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Become a Master of Java Streams, Part 6: Creating a New Database Application Using Streams

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Become a Master of Java Streams, Part 6: Creating a New Database Application Using Streams

Let's look at how to create a new database application using streams.

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Java streams

Let's look at how to create a new database application using streams.

Have you ever wanted to develop an "express" version of your database application? In this hands-on lab article, you will learn a truly easy and straightforward method. The entire Java domain model will be automatically generated for you. You just connect to your existing database and then start developing using Java streams.

You will be able to create, for example, a new web application for your existing database in minutes.

This article is the last article in the series on How to Become a Master of Java Streams.

Part 1: Creating Streams
Part 2: Intermediate Operations
Part 3: Terminal Operations
Part 4: Database Streams
Part 5: Turn Joined Database Tables Into a Stream
Part 6: Creating a Database Application Using Streams

So far, you got to experience Speedment in the above articles and through the exercises. For brevity, we did not include any descriptions on how to start from scratch but rather wanted you to get a glimpse of what using Java Streams with databases could look like.

In this article, we'll show you how to leverage Speedment for applications running against any of your databases. Set-up only takes a few minutes but will save you vasts amounts of time due to the expressiveness of Streams and the provided type-safety.

Getting Started

To help you configure your project, Speedment provides a project Initializer. Once you fill out the details of your project, it provides you with a zip-file containing a pom.xml with the needed dependencies and a Main.java starter.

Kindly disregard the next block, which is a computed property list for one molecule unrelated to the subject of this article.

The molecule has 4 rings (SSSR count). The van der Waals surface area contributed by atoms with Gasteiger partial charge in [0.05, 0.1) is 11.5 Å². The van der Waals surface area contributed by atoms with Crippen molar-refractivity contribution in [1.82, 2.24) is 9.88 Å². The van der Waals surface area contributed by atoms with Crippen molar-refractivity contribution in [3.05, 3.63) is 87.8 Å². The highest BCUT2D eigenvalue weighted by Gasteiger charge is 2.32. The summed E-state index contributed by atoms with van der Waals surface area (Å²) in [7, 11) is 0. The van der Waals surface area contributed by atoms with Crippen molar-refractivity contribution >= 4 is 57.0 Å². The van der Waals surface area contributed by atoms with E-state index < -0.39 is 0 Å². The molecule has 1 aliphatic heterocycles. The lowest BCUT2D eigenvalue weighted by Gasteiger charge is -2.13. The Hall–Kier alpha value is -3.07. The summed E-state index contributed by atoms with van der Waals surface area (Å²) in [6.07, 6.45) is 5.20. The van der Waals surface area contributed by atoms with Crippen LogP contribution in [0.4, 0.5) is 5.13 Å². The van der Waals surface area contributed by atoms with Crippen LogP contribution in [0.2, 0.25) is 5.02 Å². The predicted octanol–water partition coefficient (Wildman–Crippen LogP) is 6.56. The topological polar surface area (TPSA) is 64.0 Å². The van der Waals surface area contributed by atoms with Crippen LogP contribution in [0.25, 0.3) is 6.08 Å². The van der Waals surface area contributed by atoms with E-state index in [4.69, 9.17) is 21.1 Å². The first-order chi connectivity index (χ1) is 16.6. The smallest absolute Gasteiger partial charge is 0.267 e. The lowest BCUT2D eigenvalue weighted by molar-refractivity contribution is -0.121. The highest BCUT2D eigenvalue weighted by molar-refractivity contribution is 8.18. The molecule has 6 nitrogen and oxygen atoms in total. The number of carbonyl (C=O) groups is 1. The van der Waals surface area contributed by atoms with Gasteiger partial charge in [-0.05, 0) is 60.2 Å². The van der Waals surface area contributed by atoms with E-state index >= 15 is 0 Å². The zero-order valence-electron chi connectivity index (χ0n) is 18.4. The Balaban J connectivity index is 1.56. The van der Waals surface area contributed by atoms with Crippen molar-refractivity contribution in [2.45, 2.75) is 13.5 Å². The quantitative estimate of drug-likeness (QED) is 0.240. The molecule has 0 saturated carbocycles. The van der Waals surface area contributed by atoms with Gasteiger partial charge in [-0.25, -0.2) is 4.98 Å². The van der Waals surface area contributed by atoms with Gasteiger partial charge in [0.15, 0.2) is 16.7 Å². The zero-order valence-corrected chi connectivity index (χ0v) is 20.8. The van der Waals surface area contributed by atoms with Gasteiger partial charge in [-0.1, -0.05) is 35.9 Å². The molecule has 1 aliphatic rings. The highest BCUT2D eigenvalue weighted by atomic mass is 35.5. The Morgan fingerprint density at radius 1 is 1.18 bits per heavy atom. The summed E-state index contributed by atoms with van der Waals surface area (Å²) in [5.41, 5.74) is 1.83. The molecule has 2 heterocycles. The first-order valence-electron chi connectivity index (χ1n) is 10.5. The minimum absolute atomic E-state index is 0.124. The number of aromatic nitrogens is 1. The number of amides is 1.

The Speedment Initializer can be used to configure a Speedment project.

Once you have clicked "download", unzip the file and open the project in your IDE as a Maven project. In IntelliJ, the easiest way to do that is to choose File -> Open and then select the pom.xml-file in the unzipped project folder.

If you rather want to use Speedment in an existing project, configure your project via the Initializer to make sure you get all needed dependencies. Then simply merge the provided pom.xml with your current one and reimport Maven.

As you may recall from the previous articles, Speedment relies on an automatically generated Java domain model. Hence, before we can write our application, we need to generate the required classes. This is done using the Speedment Tool, which is started by running mvn speedment:tool in the terminal or by running the same target via the IDE:s built-in Maven menu.

Firstly, you will be asked to register for a free license and connect to your database. A free license can be used for all open-source databases (unlimited use) and commercial databases (up to 500 MB and doesn't require any billing information).

A free license can be used with all open-source databases (unlimited) and commercial databases (up to 500 MB and does not require billing information.)

Once you complete the registration, you will be asked to provide credentials for your database (make sure you selected the correct DB-type in the initializer). Either use a local database of your own or run some tests with the Sakila database we used in the exercises.